Apr 27 2010
What will Vancouver look like in 2050? Will we serve as a model of sustainability to be emulated around the world? It’s going to take more than just good ideas and innovations in technology; as I report in my latest Granville article, Vancouver in 2050, it may require a redefinition of citizenship in this country.
“Our competitiveness and prosperity are at stake,” said Holland. “This dynamic will have us change the story.”
This is going to take discipline and rewriting of public interests assumptions, he said, suggesting that the capitalist model of our society will not be able to deliver long-term solutions to issues like food supply, transportation, energy and livability.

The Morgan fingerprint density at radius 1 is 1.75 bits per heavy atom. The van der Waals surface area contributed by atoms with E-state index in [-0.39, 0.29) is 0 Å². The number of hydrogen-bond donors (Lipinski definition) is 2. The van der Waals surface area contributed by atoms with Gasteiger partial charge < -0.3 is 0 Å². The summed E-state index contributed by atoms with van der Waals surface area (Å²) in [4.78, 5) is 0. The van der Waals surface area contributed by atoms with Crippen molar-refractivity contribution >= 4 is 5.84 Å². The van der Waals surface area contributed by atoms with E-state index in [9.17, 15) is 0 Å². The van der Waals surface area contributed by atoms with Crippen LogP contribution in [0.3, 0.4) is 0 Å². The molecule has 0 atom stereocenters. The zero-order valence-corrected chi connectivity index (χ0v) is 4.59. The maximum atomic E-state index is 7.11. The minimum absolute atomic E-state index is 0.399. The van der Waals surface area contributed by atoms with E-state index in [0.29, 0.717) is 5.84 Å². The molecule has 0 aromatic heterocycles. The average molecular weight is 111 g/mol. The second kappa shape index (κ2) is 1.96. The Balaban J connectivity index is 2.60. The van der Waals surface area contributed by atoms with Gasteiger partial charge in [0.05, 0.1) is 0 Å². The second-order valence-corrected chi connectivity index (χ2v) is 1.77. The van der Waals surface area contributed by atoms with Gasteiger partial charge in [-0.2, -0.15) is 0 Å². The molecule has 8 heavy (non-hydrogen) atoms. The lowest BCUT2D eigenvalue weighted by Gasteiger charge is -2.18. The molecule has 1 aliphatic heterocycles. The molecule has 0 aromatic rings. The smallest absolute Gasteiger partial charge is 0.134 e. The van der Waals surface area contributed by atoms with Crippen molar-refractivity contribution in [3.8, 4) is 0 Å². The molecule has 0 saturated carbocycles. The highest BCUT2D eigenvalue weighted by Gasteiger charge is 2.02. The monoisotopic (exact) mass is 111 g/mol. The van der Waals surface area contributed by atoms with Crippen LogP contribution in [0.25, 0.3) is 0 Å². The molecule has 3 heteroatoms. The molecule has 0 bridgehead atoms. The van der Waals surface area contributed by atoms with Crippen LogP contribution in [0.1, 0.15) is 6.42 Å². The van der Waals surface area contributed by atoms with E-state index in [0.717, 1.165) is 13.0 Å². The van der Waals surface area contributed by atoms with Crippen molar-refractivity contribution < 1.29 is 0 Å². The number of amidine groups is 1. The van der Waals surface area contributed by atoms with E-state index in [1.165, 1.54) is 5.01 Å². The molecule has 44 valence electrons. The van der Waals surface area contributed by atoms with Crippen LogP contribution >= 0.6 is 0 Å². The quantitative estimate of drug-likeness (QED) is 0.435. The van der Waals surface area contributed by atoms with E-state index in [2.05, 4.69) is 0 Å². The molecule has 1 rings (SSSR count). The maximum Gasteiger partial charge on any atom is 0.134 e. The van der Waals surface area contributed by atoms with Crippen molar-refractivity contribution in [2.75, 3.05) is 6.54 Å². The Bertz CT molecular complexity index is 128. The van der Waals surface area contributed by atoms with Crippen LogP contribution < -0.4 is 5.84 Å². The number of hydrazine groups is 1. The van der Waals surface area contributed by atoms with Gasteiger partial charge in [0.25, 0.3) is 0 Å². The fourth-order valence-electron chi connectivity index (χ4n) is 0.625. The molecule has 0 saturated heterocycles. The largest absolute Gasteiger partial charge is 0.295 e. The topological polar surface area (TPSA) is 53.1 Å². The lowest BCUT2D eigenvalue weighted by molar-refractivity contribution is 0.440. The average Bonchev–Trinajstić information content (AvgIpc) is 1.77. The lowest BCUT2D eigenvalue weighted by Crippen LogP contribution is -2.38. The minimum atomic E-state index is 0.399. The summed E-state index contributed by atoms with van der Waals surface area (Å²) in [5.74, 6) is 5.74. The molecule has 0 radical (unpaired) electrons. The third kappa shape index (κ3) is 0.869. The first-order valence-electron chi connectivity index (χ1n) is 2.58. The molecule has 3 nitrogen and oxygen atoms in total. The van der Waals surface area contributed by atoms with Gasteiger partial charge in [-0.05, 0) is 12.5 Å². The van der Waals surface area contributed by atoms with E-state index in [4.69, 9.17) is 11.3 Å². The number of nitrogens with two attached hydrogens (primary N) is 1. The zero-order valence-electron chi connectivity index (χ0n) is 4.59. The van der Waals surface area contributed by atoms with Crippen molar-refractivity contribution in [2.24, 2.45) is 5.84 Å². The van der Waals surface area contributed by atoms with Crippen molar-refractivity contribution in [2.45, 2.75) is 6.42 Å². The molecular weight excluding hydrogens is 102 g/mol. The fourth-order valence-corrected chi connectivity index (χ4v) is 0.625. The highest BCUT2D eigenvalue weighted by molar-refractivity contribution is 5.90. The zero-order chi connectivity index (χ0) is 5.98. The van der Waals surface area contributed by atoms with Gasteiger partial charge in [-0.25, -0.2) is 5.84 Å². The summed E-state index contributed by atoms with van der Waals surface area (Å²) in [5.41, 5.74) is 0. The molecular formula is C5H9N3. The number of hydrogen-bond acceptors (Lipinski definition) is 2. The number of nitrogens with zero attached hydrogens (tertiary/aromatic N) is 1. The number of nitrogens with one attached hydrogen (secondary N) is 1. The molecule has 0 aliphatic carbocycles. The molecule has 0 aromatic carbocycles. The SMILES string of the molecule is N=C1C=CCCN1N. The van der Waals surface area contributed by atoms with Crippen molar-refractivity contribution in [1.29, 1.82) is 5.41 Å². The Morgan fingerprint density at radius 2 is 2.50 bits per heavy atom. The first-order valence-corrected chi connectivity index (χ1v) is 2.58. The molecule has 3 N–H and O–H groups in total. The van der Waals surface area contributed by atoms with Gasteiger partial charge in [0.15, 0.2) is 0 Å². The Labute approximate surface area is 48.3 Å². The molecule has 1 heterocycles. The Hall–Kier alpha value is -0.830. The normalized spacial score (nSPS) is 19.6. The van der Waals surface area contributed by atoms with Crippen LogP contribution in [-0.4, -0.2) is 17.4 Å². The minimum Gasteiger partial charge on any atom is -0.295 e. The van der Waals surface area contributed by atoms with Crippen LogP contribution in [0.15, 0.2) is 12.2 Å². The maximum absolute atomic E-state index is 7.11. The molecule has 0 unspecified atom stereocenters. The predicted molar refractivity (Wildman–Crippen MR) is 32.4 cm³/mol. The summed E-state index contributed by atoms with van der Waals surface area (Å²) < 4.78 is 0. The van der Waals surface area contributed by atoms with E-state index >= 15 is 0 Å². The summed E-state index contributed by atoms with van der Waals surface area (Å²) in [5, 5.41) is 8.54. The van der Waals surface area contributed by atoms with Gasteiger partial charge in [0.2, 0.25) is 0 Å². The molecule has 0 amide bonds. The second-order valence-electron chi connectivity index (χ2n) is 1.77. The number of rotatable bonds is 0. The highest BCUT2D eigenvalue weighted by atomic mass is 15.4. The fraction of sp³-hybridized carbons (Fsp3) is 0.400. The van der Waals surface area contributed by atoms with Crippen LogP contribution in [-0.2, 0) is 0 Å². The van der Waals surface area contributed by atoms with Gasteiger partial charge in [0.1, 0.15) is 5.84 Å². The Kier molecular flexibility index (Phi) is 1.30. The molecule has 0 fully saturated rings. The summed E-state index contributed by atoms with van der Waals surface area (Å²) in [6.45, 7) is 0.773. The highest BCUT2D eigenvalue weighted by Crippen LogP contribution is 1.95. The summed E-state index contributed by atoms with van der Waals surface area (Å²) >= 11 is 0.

“We are going to have to redefine citizenship” with a changed focus on obligations and responsibilities, he said.
If cities have to become more sustainable to cope with population growth, we need to be looking at solutions that solve four or five different problems, Johnston says.
Looking at how the city of Chicago has led innovation in this area, he pointed to things like using photovoltaic sidewalks and green roofs that can eat smog, reducing need for lighting, minimizing heat sinks that cause health problems and provide spaces for urban agriculture to improve access to local food supplies.
“We’re not looking for a silver bullet. We need silver buckshot.”
Commentary on the City in 2050: Creating Blueprints for Change